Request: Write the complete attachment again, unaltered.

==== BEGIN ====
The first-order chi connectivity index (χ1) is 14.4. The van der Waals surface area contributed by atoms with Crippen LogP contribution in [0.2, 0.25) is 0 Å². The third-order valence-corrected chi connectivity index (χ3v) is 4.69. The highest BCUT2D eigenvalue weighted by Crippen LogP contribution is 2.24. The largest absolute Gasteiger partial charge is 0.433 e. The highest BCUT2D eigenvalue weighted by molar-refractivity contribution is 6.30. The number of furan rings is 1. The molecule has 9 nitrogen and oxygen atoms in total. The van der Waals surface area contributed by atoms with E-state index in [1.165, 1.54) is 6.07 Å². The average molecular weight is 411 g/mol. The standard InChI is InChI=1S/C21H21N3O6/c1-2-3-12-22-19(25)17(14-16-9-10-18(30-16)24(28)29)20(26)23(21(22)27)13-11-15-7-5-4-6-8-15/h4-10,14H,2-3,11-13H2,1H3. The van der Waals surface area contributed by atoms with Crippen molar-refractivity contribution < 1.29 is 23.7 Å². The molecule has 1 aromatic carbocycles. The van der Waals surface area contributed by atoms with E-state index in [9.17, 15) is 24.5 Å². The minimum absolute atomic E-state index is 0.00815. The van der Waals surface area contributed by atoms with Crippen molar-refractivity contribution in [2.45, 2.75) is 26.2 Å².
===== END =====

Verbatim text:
The first-order chi connectivity index (χ1) is 14.4. The van der Waals surface area contributed by atoms with Crippen LogP contribution in [0.2, 0.25) is 0 Å². The third-order valence-corrected chi connectivity index (χ3v) is 4.69. The highest BCUT2D eigenvalue weighted by Crippen LogP contribution is 2.24. The largest absolute Gasteiger partial charge is 0.433 e. The highest BCUT2D eigenvalue weighted by molar-refractivity contribution is 6.30. The number of furan rings is 1. The molecule has 9 nitrogen and oxygen atoms in total. The van der Waals surface area contributed by atoms with E-state index in [1.165, 1.54) is 6.07 Å². The average molecular weight is 411 g/mol. The standard InChI is InChI=1S/C21H21N3O6/c1-2-3-12-22-19(25)17(14-16-9-10-18(30-16)24(28)29)20(26)23(21(22)27)13-11-15-7-5-4-6-8-15/h4-10,14H,2-3,11-13H2,1H3. The van der Waals surface area contributed by atoms with Crippen molar-refractivity contribution < 1.29 is 23.7 Å². The molecule has 1 aromatic carbocycles. The van der Waals surface area contributed by atoms with E-state index in [9.17, 15) is 24.5 Å². The minimum absolute atomic E-state index is 0.00815. The van der Waals surface area contributed by atoms with Crippen molar-refractivity contribution in [2.45, 2.75) is 26.2 Å².